The majority ruling of the Full Court has, in light of the uncertainty created by the earlier conflicting decisions, provided welcome clarification on the issue of the validity of foreign arbitration clauses in voyage charters for carriage of goods to and from Australia. The outcome is consistent with the decision in the Jebsens case in which HFW represented the successful party.

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The significance of the judgment is that it puts beyond doubt that foreign arbitral awards 9 (and for that matter foreign court judgments10) obtained under voyage charterparties for the carriage of cargoes to or from Australia will be capable of enforcement in Australia.

The effect of the decision is to restore to international chartering operators involved in Australian trade the freedom to contract on their own terms regarding arbitral method or forum, unencumbered by any Australian statutory constraints. The Full Court has, by its decision, recognised the importance of international arbitration as a means of resolving disputes between commercial parties in a global context.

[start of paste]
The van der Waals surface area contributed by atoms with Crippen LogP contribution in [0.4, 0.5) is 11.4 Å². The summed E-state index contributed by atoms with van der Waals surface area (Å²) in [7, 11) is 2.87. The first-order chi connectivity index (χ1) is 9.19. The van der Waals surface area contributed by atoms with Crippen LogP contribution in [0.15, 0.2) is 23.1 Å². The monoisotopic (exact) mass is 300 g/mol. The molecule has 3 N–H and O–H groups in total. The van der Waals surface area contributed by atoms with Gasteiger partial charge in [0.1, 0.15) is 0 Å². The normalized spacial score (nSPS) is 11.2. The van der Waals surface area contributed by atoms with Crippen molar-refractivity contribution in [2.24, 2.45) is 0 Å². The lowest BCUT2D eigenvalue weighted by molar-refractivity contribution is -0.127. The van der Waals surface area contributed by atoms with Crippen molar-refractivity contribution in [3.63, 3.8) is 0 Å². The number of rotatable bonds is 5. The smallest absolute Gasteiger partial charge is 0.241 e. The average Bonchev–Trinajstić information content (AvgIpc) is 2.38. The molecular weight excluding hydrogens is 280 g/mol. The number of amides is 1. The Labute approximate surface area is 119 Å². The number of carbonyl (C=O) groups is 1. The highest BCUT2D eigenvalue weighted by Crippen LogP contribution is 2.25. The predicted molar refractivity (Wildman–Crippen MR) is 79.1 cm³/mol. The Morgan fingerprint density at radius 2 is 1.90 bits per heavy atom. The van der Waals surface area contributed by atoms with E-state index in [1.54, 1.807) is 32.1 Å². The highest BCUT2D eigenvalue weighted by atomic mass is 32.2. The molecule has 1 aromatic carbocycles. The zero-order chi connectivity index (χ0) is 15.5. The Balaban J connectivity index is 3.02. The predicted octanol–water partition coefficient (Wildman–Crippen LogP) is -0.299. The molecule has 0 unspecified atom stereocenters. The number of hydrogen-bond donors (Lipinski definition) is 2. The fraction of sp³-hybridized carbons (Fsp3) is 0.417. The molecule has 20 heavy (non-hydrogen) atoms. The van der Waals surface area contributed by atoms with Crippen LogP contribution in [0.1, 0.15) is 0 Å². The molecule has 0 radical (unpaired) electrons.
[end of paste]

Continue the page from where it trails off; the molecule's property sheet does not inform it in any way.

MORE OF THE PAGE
1. By a 2-to-1 majority: Mansfield and Rares, JJ (majority), Buchanan, J (dissenting).
  2. [2013] FCAFC 107.
  3. Sonmez Denizcilik Ve Ticaret Anonim Sirketi v MV “Blooming Orchard” (No 2) (1990) 22 NSWLR 273 followed in BHP Trading Asia Ltd v Oceaname Shipping (1996) 67 FCR 211.
  4. Particularly the insertion of section 7(2)(a) which permitted amendments to COGSA by regulations for the purpose, inter alia, “to provide for the coverage of a wider range of sea carriage documents (including documents in electronic form)”.
  5. [2012] SASC 50.
  6. Convention on Recognition and Enforcement of Foreign Arbitral Awards (1958).
  7. UNICITRAL Model Law on International Commercial Arbitration.
  8. See section 3 of COGSA.
  9. Subject to satisfying the relevant provisions of the IAA.
  10. Subject to satisfying the Foreign Judgments Act 1991 (Cth).

For more information please contact Jenny Bazakas, Senior Associate, on +61 (0)3 8601 4599 or, or your usual contact at HFW.